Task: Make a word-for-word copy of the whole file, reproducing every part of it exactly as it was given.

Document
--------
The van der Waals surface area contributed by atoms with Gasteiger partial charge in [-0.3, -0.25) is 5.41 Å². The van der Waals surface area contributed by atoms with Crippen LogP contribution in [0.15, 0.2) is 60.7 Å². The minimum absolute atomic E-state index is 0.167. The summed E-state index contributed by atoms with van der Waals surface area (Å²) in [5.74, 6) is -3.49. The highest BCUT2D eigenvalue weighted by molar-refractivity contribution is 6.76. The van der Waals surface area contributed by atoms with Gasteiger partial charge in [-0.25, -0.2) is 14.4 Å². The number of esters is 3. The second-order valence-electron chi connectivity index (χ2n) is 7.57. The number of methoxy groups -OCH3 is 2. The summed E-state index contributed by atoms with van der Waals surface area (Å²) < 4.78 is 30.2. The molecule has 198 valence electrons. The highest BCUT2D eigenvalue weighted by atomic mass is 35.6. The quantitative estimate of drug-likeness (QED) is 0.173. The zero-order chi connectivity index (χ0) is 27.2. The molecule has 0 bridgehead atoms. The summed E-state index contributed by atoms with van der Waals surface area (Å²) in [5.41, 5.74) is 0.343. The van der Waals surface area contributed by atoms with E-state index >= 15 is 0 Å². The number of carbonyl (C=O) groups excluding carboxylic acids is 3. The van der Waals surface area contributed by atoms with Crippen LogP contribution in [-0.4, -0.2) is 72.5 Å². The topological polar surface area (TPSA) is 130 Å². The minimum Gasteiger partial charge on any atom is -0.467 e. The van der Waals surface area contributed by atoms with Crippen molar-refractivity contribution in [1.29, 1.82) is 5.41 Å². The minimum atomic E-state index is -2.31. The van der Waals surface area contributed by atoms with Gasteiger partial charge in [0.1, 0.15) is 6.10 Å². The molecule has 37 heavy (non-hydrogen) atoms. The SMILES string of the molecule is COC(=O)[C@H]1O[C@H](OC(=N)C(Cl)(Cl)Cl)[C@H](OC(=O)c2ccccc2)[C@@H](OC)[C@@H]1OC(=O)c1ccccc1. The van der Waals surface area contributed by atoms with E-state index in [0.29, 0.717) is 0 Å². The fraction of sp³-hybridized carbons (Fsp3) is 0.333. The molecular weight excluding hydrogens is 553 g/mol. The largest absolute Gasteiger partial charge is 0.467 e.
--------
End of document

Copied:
The van der Waals surface area contributed by atoms with Gasteiger partial charge in [-0.3, -0.25) is 5.41 Å². The van der Waals surface area contributed by atoms with Crippen LogP contribution in [0.15, 0.2) is 60.7 Å². The minimum absolute atomic E-state index is 0.167. The summed E-state index contributed by atoms with van der Waals surface area (Å²) in [5.74, 6) is -3.49. The highest BCUT2D eigenvalue weighted by molar-refractivity contribution is 6.76. The van der Waals surface area contributed by atoms with Gasteiger partial charge in [-0.25, -0.2) is 14.4 Å². The number of esters is 3. The second-order valence-electron chi connectivity index (χ2n) is 7.57. The number of methoxy groups -OCH3 is 2. The summed E-state index contributed by atoms with van der Waals surface area (Å²) < 4.78 is 30.2. The molecule has 198 valence electrons. The highest BCUT2D eigenvalue weighted by atomic mass is 35.6. The quantitative estimate of drug-likeness (QED) is 0.173. The zero-order chi connectivity index (χ0) is 27.2. The molecule has 0 bridgehead atoms. The summed E-state index contributed by atoms with van der Waals surface area (Å²) in [5.41, 5.74) is 0.343. The van der Waals surface area contributed by atoms with E-state index >= 15 is 0 Å². The number of carbonyl (C=O) groups excluding carboxylic acids is 3. The van der Waals surface area contributed by atoms with Crippen LogP contribution in [-0.4, -0.2) is 72.5 Å². The topological polar surface area (TPSA) is 130 Å². The minimum Gasteiger partial charge on any atom is -0.467 e. The van der Waals surface area contributed by atoms with Crippen molar-refractivity contribution in [1.29, 1.82) is 5.41 Å². The minimum atomic E-state index is -2.31. The van der Waals surface area contributed by atoms with Gasteiger partial charge in [0.1, 0.15) is 6.10 Å². The molecule has 37 heavy (non-hydrogen) atoms. The SMILES string of the molecule is COC(=O)[C@H]1O[C@H](OC(=N)C(Cl)(Cl)Cl)[C@H](OC(=O)c2ccccc2)[C@@H](OC)[C@@H]1OC(=O)c1ccccc1. The van der Waals surface area contributed by atoms with E-state index in [0.29, 0.717) is 0 Å². The fraction of sp³-hybridized carbons (Fsp3) is 0.333. The molecular weight excluding hydrogens is 553 g/mol. The largest absolute Gasteiger partial charge is 0.467 e.